So, then I looked up mothers. Yep, about 30 quotes with gems like:
The sweetest sound to mortal given
Are heard in Mother, Home and Heaven.
-William Goldsmith Brown
Now, I love mothers. I have one. I am married to one. And, some of my best friends are mothers. But, it seems that this author has forgotten biology 101. Without fathers, there are no mothers. (You can quote me on that one
I did find one quote in the error section that captured my sentiments.
Shall error in the round of time
Still father Truth?
-Alfred, Lord Tennyson
Lets hope so
Now, where did I put that darn receipt? To err is human, to return is divine.
Frank Cottrell Boyce's latest book, Cosmic, is a must-read for dads and kids. One of NFI's board members, Chip Flaherty, sent it to me. He is with Walden Media, whose publishing house, Walden Pond Press, released the book here in the states on January 19 (it was first released in the UK about a year ago).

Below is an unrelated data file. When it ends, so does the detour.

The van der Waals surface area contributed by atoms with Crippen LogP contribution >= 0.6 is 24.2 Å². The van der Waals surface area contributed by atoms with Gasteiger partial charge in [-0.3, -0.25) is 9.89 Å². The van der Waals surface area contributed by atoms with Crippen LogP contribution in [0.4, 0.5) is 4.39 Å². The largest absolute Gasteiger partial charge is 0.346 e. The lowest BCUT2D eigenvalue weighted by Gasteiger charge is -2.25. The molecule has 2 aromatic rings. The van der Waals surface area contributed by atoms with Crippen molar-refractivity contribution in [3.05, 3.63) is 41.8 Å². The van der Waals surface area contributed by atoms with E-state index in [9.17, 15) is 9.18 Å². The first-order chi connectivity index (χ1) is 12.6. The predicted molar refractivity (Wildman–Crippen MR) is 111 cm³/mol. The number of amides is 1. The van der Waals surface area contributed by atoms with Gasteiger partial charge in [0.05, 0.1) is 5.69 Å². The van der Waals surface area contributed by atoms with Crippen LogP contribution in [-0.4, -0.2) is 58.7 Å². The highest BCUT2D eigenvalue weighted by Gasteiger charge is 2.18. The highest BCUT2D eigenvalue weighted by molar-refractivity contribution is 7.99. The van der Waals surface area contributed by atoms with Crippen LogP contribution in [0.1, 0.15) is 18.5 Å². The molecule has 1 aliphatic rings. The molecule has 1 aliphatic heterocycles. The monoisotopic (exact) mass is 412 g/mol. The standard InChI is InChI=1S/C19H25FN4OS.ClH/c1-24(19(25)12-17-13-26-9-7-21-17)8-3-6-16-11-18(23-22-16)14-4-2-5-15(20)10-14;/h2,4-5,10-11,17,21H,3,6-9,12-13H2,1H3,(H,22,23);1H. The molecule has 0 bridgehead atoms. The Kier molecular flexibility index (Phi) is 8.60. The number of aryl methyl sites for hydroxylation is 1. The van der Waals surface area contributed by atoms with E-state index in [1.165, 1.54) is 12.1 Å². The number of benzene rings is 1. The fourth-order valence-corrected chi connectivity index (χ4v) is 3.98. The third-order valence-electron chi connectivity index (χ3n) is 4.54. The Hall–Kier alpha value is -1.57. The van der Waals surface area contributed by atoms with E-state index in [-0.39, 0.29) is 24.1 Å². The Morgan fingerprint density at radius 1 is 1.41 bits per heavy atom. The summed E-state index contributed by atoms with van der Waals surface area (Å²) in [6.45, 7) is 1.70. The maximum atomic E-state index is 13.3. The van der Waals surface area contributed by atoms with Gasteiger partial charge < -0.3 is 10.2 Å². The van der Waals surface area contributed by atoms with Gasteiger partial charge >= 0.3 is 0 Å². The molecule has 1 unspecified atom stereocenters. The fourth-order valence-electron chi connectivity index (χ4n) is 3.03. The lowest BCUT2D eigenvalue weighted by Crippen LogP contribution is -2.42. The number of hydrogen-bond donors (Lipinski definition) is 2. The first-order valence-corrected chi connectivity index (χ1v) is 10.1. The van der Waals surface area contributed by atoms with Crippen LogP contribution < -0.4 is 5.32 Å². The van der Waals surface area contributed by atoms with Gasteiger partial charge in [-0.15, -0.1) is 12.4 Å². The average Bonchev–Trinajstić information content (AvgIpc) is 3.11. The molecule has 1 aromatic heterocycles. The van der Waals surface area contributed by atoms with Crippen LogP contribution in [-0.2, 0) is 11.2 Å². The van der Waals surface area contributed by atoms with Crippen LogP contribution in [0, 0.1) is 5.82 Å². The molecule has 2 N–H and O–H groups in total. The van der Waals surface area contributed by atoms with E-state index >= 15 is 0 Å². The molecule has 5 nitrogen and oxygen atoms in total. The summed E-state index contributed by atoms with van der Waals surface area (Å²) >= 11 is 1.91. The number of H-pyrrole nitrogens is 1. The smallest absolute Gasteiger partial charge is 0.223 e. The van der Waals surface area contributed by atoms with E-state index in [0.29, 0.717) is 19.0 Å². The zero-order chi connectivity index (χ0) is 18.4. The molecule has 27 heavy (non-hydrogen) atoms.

When I first scanned the book, I was not sure what the heck the connection was to NFI and fatherhood. I left it sitting on my desk for a month or so. But once I finally started it, I could not put it down. It was funny, touching, imaginative, and one of the best celebrations of fatherhood I have seen in a long time.
It is the story of an 11-year-old boy who is often mistaken for an adult. His unusual size and appearance lead him to many wild adventures, not the least of which is a trip to the moon as a chaperon to a group of tweens. During this flight in space, he learns a lot about what being a dad means, and how important his own dad is to him.
All I can say is JUST READ IT! You will not regret it, nor will your kids. A great book to read together.
You can purchase it on Amazon.com here